[12 - Maybe the most important event is Alexander’s marriage with beautiful Roxane, daughter of a local Bactrian warlord in early 327 BC.]
During my two weeks’ stay in Uzbekistan, I had plenty of opportunities to meet the local people, either on the street or in the marketplaces. We frequently were invited to their homes for lunch or dinner and often were treated to their folklore songs and dances. Not that I am so fond of folklore, but this was so different! I immediately associated the music, dances, and costumes with Roxane’s dance in Oliver Stones’ movie “Alexander”. How is that possible? I kept seeing “Roxane” everywhere and mostly because these dancing girls and mannequins I met at the occasional fashion show were extremely beautiful!
Trying to analyze their faces and shapes, I would divide the Uzbek women into three categories: one with clear Mongol or Asiatic traits, one showing influences from Russian occupation and finally a minority group of these tall, slender, delicate and most beautiful creatures I ever saw. There is no doubt in my mind, Roxane must have belonged to this latter elite. No wonder that Alexander fell in love at first sight as some say – although that assumption has been contradicted by others.
As mentioned above, Oxyartes and his family including Roxane fell in Alexander’s hands after the siege of the Sogdian Rock. Roxane was a girl of marriageable age, of whom Arrian relates that Alexander’s soldiers used to say that she was the loveliest woman in Asia, with the exception of Darius’ wife. Well, it is obvious that Alexander would not have married an ugly girl, but now that I have seen these young ladies for myself, I fully understand what is meant speaking of beauty. Yet, whatever Alexander’s feelings were towards her, he must have realized that politically speaking this marriage could help to smoothen his relations with the Sogdian warlords and through them with the entire population. As a captive, the king could have taken the girl without having to marry her, of course. That shows that love was not the only factor Alexander took into consideration.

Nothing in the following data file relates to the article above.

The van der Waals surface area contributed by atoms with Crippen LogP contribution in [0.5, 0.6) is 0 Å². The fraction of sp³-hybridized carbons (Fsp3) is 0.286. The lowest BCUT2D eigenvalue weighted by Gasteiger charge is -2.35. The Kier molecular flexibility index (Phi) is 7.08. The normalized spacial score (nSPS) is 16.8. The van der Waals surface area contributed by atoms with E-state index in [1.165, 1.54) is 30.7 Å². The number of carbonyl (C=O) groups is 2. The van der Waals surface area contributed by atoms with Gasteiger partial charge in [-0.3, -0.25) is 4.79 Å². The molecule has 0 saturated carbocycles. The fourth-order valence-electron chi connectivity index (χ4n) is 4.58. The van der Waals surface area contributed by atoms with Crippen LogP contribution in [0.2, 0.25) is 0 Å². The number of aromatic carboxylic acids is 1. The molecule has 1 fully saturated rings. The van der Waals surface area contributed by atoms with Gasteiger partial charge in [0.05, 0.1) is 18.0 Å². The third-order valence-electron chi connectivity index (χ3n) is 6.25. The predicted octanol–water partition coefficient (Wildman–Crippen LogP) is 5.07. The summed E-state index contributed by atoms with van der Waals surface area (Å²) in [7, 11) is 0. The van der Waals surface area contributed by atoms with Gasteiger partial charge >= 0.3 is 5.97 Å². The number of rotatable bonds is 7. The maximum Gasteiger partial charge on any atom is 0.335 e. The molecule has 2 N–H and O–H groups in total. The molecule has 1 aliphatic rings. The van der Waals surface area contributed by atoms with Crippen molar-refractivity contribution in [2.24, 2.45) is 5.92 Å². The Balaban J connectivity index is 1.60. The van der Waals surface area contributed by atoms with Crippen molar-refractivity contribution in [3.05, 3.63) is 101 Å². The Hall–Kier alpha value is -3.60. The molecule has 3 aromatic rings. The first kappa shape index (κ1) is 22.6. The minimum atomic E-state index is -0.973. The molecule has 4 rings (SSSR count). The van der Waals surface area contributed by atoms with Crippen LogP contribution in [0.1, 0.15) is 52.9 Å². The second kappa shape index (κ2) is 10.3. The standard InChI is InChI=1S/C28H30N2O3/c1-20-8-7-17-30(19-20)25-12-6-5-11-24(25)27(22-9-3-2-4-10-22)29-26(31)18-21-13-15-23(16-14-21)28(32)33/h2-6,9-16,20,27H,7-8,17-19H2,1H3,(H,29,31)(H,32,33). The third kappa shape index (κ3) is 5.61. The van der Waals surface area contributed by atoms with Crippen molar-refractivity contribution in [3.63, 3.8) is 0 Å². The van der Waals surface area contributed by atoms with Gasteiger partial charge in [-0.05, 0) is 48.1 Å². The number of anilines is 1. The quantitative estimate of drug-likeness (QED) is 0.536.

How unique then to find a miniature of this wedding in the streets of Bukhara. Iskander as Alexander is called in the East and Roxane sitting under a canopy surrounded by courtiers and musicians in a spring garden. I just wonder what the Arabic inscription underneath could reveal.
Coming to think of it, Roxane’s destiny was a sad one. She was never accepted in the world of her new husband, which since a young age she learned to fear and maybe even to hate. As Queen Roxane, she found herself caught up in a strange and foreign world, never to see her homeland again. When she finally carried Alexander’s child, her husband died without knowing she would give him the much-needed heir to the throne. In spite of Queen Olympias’ protection, she finally succumbed to Cassander’s thirst for might and power. She was murdered in 310 BC, and so was her son, Alexander IV.